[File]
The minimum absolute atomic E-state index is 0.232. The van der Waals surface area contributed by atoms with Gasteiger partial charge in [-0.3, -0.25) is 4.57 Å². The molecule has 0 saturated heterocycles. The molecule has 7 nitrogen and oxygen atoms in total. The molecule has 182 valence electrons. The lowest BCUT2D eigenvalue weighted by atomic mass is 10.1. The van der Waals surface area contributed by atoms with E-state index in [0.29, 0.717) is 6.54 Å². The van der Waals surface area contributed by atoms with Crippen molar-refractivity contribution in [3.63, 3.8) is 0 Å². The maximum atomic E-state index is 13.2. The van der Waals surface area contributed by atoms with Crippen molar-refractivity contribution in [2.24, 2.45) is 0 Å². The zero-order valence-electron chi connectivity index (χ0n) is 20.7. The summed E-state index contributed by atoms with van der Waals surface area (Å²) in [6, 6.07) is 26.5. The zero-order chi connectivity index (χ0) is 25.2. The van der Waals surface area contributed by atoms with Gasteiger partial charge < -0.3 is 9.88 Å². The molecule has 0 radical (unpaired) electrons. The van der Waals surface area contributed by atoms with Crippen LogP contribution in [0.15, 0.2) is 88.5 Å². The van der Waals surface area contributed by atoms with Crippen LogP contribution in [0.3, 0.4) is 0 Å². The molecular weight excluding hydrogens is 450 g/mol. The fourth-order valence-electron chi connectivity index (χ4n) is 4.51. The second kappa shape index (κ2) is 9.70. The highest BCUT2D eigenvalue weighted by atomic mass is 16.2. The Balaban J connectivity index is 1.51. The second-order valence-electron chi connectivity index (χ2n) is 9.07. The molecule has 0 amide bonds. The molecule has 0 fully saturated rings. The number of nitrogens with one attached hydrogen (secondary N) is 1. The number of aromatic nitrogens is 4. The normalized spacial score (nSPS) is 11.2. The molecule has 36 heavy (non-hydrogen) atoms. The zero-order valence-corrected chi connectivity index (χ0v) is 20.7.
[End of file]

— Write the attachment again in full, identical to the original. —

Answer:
The minimum absolute atomic E-state index is 0.232. The van der Waals surface area contributed by atoms with Gasteiger partial charge in [-0.3, -0.25) is 4.57 Å². The molecule has 0 saturated heterocycles. The molecule has 7 nitrogen and oxygen atoms in total. The molecule has 182 valence electrons. The lowest BCUT2D eigenvalue weighted by atomic mass is 10.1. The van der Waals surface area contributed by atoms with E-state index in [0.29, 0.717) is 6.54 Å². The van der Waals surface area contributed by atoms with Crippen molar-refractivity contribution in [3.63, 3.8) is 0 Å². The maximum atomic E-state index is 13.2. The van der Waals surface area contributed by atoms with Crippen molar-refractivity contribution in [2.24, 2.45) is 0 Å². The zero-order valence-electron chi connectivity index (χ0n) is 20.7. The summed E-state index contributed by atoms with van der Waals surface area (Å²) in [6, 6.07) is 26.5. The zero-order chi connectivity index (χ0) is 25.2. The van der Waals surface area contributed by atoms with Gasteiger partial charge < -0.3 is 9.88 Å². The molecule has 0 radical (unpaired) electrons. The van der Waals surface area contributed by atoms with Crippen LogP contribution in [0.15, 0.2) is 88.5 Å². The van der Waals surface area contributed by atoms with Crippen LogP contribution in [0.3, 0.4) is 0 Å². The molecular weight excluding hydrogens is 450 g/mol. The fourth-order valence-electron chi connectivity index (χ4n) is 4.51. The second kappa shape index (κ2) is 9.70. The highest BCUT2D eigenvalue weighted by atomic mass is 16.2. The Balaban J connectivity index is 1.51. The second-order valence-electron chi connectivity index (χ2n) is 9.07. The molecule has 0 amide bonds. The molecule has 0 fully saturated rings. The number of nitrogens with one attached hydrogen (secondary N) is 1. The number of aromatic nitrogens is 4. The normalized spacial score (nSPS) is 11.2. The molecule has 36 heavy (non-hydrogen) atoms. The zero-order valence-corrected chi connectivity index (χ0v) is 20.7.